Big mother is watching you, kids

Technology now lets you spy on your kids all the time. This is why you shouldn't.

This piece first appeared on

The other day, my 11-year-old son handed me my iPhone with an accusatory air, as if to say: So this is what you people do behind our backs. While he was looking at stocks, he came across a news item reporting that AT&T, with another company, was about to introduce a snap-around-the-wrist, GPS-tracking, emergency-button-featuring, watch-like thingie for children. It’s called FiLIP, comes in bright colours, and has two-way calling and parent-to-child texting. It allows you to set safe zones, so that you’re alerted when your child enters or leaves a designated area.

A little stunned, I checked it out online. FiLIP, I found, is far from the first such gizmo; this one just has more bells and whistles than most. “The world used to be a little simpler,” went its mom-and-apple-pie pitch. “Kids ran free and returned at dinnertime, and parents didn’t worry so much. But today, parents are under more pressure than ever. ... FiLIP has a simple mission - to help kids be kids again, while giving parents an amazing new window into their children’s lives.” Right. And the Invisible Fence collar on my late lamented cairn terrier let my dog be a dog.

All parents have to let their children off the leash eventually - to let them go out unsupervised, to grant them free-ish range on the internet. That moment always comes before you’re ready for it. For me, it came after a ninth birthday, when we hooked up a Nintendo Wii, then discovered, months later, that it could be used to roam the Internet. Another point was reached toward the end of elementary school, when my children announced that they were the very last kids in their class to get a smartphone. I stalled. Then my son showed me the FiLIP ad, and I discovered a universe of options.

For the iPhone I will soon be buying him, I can get an iPhone Spy Stick, to be plugged into a USB port while he sleeps; it downloads Web histories, emails, and text messages, even the deleted ones. Or I can get Mobile Spy, software that would let me follow, in real time, his online activity and geographical location. Also available are an innocent-looking iPhone Dock Camera that would recharge his battery while surreptitiously recording video in his room, and a voice-activated audio monitor, presumably for the wild parties he’s going to throw when his father and I go out of town.

Had such science-fiction-worthy products somehow become acceptable while I wasn’t watching? Apparently they had. When ZDNet conducted an online debate about parental espionage a few weeks ago, 82 percent of respondents agreed with the statement that parents “should be able to observe the full data feeds of what their children post and receive via Facebook, text, email, and any other application or service used on their devices. It is a parent’s right to 'violate' their child’s notion of 'privacy'.” When a media researcher interviewed 21 parents in three Canadian cities in 2011, only three said that they had faith in their children and that they found such hypervigilance "harmful".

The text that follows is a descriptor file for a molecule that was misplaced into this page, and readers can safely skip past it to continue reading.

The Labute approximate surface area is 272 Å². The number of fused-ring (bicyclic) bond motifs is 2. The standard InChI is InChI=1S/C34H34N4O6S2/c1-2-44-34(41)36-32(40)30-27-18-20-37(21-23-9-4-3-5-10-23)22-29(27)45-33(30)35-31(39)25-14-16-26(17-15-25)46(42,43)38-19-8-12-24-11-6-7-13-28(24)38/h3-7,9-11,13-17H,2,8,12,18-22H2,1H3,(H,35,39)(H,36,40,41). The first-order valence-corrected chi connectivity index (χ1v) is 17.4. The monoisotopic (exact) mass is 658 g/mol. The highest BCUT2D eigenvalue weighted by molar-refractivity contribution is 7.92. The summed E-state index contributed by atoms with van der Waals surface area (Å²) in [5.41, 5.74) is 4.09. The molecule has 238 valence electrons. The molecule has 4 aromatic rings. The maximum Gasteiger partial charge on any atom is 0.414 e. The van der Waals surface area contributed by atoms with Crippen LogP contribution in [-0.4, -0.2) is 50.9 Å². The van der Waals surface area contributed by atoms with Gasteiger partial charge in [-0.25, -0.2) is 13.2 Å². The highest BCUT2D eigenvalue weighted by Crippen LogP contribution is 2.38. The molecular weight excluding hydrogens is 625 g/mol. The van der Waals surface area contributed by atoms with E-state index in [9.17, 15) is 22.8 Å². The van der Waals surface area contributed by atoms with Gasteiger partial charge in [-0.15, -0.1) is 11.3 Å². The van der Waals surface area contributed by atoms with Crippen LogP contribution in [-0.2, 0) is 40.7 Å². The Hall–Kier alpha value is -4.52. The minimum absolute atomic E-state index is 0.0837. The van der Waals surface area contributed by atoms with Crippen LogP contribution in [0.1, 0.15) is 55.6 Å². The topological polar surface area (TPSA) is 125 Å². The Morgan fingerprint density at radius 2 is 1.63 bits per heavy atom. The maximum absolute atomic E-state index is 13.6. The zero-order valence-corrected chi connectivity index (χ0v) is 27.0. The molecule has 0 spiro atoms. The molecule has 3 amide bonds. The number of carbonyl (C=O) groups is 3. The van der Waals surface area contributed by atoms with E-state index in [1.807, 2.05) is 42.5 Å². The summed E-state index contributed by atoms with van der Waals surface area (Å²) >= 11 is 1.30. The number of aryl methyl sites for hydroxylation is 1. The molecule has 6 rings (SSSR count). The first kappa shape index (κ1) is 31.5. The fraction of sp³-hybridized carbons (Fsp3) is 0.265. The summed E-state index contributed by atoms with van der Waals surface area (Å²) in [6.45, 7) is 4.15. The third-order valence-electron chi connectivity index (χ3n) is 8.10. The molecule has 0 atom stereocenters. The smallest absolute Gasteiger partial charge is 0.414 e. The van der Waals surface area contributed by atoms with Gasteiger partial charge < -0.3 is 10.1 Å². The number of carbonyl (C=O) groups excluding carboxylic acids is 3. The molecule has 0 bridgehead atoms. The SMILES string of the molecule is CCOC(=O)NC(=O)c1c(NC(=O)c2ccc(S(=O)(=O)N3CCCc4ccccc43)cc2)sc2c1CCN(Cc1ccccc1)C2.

I don’t think of myself as lacking vigilance. I police homework and try to control junk-food intake. I have a password-protected laptop and parental controls activated on the house Mac. I’ve refused to set up the Xbox Live for multiplayer gaming with strangers and turned on the anti-pornograpic SafeSearch feature on Google. But I can only go so far. In a moment of laxness I’m not as ashamed of as I probably should be, I let my son open a Gmail account without demanding his password. I’m declining to investigate whether he may secretly have a Facebook page. His friends do their communicating online, just as mine do, and it makes me queasy to force him out to the edges of the conversation.

As it happens, those concessions may be endangering my children in a way I hadn’t foreseen. I learned that lesson this month, when Sheriff Grady Judd of Polk County, Florida, arrested two girls for the online bullying of a seventh-grader who committed suicide. He charged them with aggravated stalking, but blamed their parents for not "doing what parents should do". And what should they have done? Smash each girl’s cell phone “into a thousand pieces in front of that child,” he said. “Watch what your children do online,” he added.

Those girls were nasty, but comments like that, from a law-enforcement officer, are appalling. I didn’t become a parent to play undercover agent for the state surveillance apparatus. Admittedly, I grew up in a now-unthinkable age of Rousseauian parenting, when a child’s innate curiosity was not to be overly interfered with. I also ran with a crowd that, well, sometimes tried drugs. I survived. But parents whose spy software uncover similar entanglements might be tempted to ship their teenagers off to institutions for troubled youth that could ruin the rest of their lives.